The Monster Doctor by John Kelly

The Monster Doctor by [John Kelly]
Cover illustration by John Kelly

In my class of nine and ten year-olds, there are some children who are open to reading pretty much anything and then there are those for whom choosing a book is very difficult. The majority of those falling into this, admittedly relatively small, group are those reluctant readers – boys, who will not entertain anything they perceive to be girly and for whom a longer read, especially one with no pictures, is just not going to be a thing.

With them in mind, I entered the giveaway for this lower Key Stage 2 read on Toppsta, and was thrilled when not only did this drop through my letter box but also the second in the series which I had not been anticipating. At less than 200 pages each and with plenty of humorous illustrations by the author to accompany the texts, these are going to be very popular reads indeed with not only those boys but many of my charges.

While out walking one day, our hero Ozzy is startled by the man in front of him dropping his left arm on the pavement. An unusual occurrence at any time, and one made even more unusual because its owner turns out to be a zombie – one by the name of Morty. Very politely, Ozzy suggest that Morty should visit a doctor only to be told that he is doing just that. Curious to see where the surgery is, Ozzy tags along with his new friend and on reaching the practice, spies a plaque revealing the name of the Fully Qualified Monster Physician & Surgeon together with the statement: Anything Treated.

On entering the building, Ozzy comes face to face with many-tentacled receptionist Dolores who complains to him and Morty that none of the staff has been paid for some time. This whinge is swiftly followed by the furious departure of staff member Yorrik who has had enough. With the place seemingly in complete chaos, a bemused Ozzy helps the now present doctor to catch and trap some escaped bile leeches before she explains their important medicinal role to him.

With Yorrik no longer there to assist the doctor in her ministrations to the sick, Ozzy finds himself called upon to help. Not only does he seem to have an aptitude for working with monsters and things, Ozzy seems to have a head for business as he takes advantage of a patient’s generosity to try to sort out the financial side of the surgery. As he finds himself placed in one danger after another when he meets an assortment of bizarre patients of the Monster Doctor, can he not only survive these encounters but make his assistance a more permanent arrangement?

This is such a fun-packed read – one which I have no doubt will amuse its younger readers as much as it did me. In my experience, children love anything revolting and this book supplies that in abundance whether through the unfortunate Morty or details of the contents of a dragon’s stomach. Accompanying these highlights are the wonderful illustrations of the author which appear on every page and will help to keep less keen readers engaged from cover to cover.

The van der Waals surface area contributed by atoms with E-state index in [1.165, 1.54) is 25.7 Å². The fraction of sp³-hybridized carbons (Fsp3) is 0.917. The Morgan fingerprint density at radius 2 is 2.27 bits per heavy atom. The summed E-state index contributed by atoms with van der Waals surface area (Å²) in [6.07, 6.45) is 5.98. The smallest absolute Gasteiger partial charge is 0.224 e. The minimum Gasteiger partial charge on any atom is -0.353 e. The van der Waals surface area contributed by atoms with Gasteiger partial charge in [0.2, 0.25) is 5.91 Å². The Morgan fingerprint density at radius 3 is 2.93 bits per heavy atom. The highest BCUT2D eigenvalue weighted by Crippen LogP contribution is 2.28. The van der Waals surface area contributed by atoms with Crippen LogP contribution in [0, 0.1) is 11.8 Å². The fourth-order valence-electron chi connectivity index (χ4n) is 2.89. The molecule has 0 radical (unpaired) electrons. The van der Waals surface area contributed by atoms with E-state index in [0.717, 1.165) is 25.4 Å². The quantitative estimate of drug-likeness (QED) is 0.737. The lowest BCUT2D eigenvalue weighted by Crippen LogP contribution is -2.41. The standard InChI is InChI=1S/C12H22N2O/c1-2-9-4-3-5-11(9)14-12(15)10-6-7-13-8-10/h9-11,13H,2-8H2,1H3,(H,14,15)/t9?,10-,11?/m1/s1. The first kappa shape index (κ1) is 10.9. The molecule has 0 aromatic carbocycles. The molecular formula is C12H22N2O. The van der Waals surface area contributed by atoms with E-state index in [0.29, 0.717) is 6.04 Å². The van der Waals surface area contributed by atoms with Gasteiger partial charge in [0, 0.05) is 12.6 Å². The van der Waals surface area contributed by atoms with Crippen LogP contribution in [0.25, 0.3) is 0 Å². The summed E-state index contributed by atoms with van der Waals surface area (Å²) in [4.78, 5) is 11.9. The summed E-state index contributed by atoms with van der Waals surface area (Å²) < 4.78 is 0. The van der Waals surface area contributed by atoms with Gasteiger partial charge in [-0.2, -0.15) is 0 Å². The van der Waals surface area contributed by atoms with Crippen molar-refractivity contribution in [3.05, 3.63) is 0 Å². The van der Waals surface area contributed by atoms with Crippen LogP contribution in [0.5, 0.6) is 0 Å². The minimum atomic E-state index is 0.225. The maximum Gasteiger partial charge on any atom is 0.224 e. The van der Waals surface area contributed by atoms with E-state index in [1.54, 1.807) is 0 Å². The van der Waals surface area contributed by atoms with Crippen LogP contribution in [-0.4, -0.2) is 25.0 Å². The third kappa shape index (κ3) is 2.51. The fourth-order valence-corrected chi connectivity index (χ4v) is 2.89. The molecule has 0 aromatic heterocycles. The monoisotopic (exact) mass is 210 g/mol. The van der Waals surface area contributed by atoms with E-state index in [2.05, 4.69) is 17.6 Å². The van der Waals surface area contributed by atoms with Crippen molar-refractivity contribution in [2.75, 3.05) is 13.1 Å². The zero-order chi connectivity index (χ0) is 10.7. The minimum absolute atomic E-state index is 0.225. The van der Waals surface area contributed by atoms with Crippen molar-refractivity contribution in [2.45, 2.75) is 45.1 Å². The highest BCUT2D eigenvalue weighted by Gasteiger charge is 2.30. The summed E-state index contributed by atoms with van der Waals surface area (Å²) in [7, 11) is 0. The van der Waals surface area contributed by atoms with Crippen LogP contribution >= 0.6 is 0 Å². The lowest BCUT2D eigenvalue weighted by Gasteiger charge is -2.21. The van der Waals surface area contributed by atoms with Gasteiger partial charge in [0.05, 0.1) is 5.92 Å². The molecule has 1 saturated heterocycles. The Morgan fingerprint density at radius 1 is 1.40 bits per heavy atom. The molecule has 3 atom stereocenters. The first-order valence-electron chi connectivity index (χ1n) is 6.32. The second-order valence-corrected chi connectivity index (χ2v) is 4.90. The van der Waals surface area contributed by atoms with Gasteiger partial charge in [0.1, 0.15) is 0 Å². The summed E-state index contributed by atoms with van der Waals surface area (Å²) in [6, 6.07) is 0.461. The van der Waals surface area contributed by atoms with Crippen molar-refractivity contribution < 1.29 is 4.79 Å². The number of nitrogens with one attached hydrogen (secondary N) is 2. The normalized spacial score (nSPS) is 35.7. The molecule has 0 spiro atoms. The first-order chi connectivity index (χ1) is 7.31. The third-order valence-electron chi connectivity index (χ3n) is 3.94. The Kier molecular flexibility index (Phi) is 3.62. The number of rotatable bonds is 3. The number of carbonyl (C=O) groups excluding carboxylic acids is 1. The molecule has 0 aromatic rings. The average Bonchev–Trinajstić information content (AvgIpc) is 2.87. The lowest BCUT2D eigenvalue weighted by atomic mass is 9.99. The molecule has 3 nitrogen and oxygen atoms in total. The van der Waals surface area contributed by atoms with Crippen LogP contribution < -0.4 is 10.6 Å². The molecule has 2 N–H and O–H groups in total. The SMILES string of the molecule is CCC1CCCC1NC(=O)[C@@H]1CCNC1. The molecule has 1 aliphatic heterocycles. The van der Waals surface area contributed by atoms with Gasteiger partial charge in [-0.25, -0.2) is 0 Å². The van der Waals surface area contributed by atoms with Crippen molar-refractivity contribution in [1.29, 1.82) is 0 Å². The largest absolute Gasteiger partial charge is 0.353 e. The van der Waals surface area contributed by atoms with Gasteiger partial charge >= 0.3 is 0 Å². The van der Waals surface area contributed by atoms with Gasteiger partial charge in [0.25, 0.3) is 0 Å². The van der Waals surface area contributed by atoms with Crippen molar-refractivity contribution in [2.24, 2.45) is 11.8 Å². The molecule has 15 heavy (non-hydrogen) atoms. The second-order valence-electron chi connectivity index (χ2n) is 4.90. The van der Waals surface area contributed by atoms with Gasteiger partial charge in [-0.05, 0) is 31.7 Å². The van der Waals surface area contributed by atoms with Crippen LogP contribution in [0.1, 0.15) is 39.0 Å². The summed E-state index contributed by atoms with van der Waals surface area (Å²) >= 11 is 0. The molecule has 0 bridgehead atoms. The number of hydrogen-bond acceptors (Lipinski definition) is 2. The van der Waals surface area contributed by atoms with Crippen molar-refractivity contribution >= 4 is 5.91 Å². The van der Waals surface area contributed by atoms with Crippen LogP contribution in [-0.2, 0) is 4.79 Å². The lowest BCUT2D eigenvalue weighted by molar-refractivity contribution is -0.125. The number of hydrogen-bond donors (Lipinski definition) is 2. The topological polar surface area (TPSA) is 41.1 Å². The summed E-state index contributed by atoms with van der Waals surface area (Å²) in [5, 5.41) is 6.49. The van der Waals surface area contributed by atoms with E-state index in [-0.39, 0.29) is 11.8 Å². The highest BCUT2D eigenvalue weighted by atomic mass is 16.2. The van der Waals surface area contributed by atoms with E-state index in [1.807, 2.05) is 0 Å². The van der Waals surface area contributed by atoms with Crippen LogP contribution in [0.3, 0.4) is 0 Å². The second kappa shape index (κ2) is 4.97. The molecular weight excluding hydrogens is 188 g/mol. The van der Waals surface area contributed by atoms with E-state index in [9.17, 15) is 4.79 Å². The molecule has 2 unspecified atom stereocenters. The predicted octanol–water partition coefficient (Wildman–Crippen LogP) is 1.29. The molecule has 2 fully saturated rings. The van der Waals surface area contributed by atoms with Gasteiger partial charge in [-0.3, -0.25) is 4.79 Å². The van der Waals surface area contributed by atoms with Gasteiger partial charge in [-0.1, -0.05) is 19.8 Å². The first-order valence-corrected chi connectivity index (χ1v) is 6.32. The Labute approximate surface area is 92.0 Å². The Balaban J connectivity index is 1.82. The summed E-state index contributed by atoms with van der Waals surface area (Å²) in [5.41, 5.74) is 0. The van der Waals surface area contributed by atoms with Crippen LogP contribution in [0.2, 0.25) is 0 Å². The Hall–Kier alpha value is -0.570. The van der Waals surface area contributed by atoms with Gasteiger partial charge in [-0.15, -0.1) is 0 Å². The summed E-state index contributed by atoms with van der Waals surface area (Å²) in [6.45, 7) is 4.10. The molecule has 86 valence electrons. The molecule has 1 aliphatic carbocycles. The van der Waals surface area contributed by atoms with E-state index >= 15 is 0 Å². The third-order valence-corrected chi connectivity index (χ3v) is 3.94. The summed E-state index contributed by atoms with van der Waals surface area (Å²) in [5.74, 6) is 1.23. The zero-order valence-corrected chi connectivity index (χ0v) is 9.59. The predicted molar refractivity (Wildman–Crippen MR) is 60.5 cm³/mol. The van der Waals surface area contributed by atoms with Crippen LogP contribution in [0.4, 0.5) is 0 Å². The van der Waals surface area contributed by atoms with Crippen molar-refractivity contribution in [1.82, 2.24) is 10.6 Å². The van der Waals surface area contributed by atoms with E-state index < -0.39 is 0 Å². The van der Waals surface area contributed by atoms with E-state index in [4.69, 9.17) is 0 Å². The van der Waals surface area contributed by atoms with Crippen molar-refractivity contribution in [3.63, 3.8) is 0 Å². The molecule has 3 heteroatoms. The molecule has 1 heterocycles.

Something that particularly pleased me in this story is the fact that the Monster Doctor is female. I have lost count of the number of times that children (usually boys, it must be said) have told me that I have made a mistake when I have used female personal pronouns when talking about doctors because girls can’t be doctors. This outdated assertion drives me absolutely mad, as does the way in which those reluctant boy readers in my class will not even entertain the idea of reading a book which has a solitary female protagonist on the front. By making this character one of the supporting cast, John Kelly has struck a powerful blow for girls everywhere in a very clever and subtle way and I for one applaud him for that.

I don’t generally read books in a series back-to-back so I am taking a swift breather before I start on the sequel to this – The Monster Doctor: Revolting Rescue. I am very much looking forward to indulging in more of the same silly and revolting mayhem that I enjoyed here and for anyone craving more, there will be the wonderfully named Slime Crime to follow in March next year. Until then, enormous thanks must go to Toppsta and MacMillan Publishing for my review copy which I cannot wait to take on to class to share. A monstrous 5 out of 5 stars.

Leave a Reply

Fill in your details below or click an icon to log in:

WordPress.com Logo

You are commenting using your WordPress.com account. Log Out /  Change )

Twitter picture

You are commenting using your Twitter account. Log Out /  Change )

Facebook photo

You are commenting using your Facebook account. Log Out /  Change )

Connecting to %s

Create your website with WordPress.com
Get started
%d bloggers like this: